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A Single Man, The City and the Pillar & The Picture of Dorian Gray : The 25 Best LGBT Novels of All Time

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10. A Single Man, by Christopher Isherwood
A quietly devastating exploration of love, loneliness, and the often-crushing weight of adult responsibilities, 1962's A Single Man might just be one of Isherwood's most beloved works. The short novel — under 200 pages — tracks the experiences of an aging college professor in Los Angeles. Wracked with depression over the loss of his partner in a car accident, George matter-of-factly plots his suicide. But, as Isherwood demonstrates, life gets in the way. After crashing into others who are suffering as much as he is, George has a change of heart. But a last-minute twist changes everything. While Tom Ford's 2009 film adaptation conveys the styles and anxieties of the early 1960s, it doesn't exactly capture the beautiful tone of despondency created by the incomparable Isherwood.

11. The City and the Pillar, by Gore Vidal
The City and the Pillar shocked America when it was released in 1948. The queer coming-of-age novel about Jim Willard and his search for love was the first novel from a respected writer (Gore Vidal) to speak directly and sympathetically about the gay experience in an era when homosexuality was still very much taboo. The book is remembered today for this legacy as well as for various themes — Hollywood’s glass closet, being gay in the military, the poisonous effects of homophobia on society — that still reverberate today.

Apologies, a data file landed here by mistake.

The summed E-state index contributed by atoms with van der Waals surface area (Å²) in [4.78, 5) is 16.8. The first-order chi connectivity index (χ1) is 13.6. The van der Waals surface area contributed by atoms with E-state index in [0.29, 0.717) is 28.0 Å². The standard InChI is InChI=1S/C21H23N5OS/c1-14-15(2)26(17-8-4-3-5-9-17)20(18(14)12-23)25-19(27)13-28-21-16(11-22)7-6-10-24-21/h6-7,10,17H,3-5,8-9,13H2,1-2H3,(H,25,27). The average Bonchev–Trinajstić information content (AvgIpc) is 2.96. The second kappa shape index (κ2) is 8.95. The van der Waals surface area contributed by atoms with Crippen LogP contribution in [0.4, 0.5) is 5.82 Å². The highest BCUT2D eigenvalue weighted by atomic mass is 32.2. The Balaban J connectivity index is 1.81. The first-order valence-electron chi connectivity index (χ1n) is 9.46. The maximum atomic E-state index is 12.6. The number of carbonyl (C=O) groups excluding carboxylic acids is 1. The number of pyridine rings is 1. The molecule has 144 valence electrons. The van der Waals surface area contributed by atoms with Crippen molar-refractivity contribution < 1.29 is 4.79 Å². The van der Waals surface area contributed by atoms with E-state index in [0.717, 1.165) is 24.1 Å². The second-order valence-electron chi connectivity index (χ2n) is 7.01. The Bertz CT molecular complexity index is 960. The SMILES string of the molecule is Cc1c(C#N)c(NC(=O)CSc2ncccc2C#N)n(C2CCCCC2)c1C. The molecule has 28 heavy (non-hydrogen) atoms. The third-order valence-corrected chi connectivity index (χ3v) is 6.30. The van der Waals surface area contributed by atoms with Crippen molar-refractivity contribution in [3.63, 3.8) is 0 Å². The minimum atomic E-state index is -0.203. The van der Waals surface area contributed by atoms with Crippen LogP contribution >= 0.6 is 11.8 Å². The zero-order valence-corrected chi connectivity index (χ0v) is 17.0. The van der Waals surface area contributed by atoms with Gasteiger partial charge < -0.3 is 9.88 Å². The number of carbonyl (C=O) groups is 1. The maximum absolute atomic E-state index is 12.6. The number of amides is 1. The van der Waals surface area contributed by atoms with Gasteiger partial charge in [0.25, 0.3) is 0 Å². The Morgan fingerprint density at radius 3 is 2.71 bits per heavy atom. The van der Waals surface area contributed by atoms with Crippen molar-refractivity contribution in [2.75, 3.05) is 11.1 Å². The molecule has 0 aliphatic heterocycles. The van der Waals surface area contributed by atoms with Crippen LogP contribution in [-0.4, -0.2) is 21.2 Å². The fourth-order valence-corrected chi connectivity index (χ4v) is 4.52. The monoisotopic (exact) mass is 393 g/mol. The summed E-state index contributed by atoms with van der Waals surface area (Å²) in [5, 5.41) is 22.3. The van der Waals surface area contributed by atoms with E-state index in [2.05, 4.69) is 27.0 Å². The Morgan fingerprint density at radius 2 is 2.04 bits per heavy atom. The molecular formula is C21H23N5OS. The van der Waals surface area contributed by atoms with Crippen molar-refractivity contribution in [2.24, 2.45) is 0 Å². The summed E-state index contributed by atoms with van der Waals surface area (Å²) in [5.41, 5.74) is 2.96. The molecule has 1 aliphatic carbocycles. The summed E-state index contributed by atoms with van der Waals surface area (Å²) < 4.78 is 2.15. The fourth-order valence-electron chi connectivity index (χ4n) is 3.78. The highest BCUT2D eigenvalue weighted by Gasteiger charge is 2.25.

12. The Picture of Dorian Gray, by Oscar Wilde
The only novel by the great Oscar Wilde may not be overtly gay, but there’s plenty of gay subtext there for the careful reader – about as much gay subtext as a popular author could get away with in 1891.

Dorian’s friends Basil Hallward and Lord Henry Wotton express intense admiration for his beauty, and passages that show Basil’s feelings for Dorian as more clearly homoerotic were excised by an editor, according to Nicholas Frankel, who edited an edition presenting Wilde’s original text in 2011.

Even the text as originally published has references to Dorian’s corruption of not only young women but young men: “There was that wretched boy in the Guards who committed suicide. You were his great friend,” Basil tells Dorian at one point. “There was Sir Henry Ashton, who had to leave England, with a tarnished name. You and he were inseparable.” “At the Wilde trials of 1895, the opposing attorneys read aloud from ‘Dorian Gray,’ calling it a ‘sodomitical’ book,” Alex Ross wrote in The New Yorker in 2011. “Wilde went to prison not because he loved young men but because he flaunted that love, and ‘Dorian Gray’ became the chief exhibit of his shamelessness.”

advocate.com

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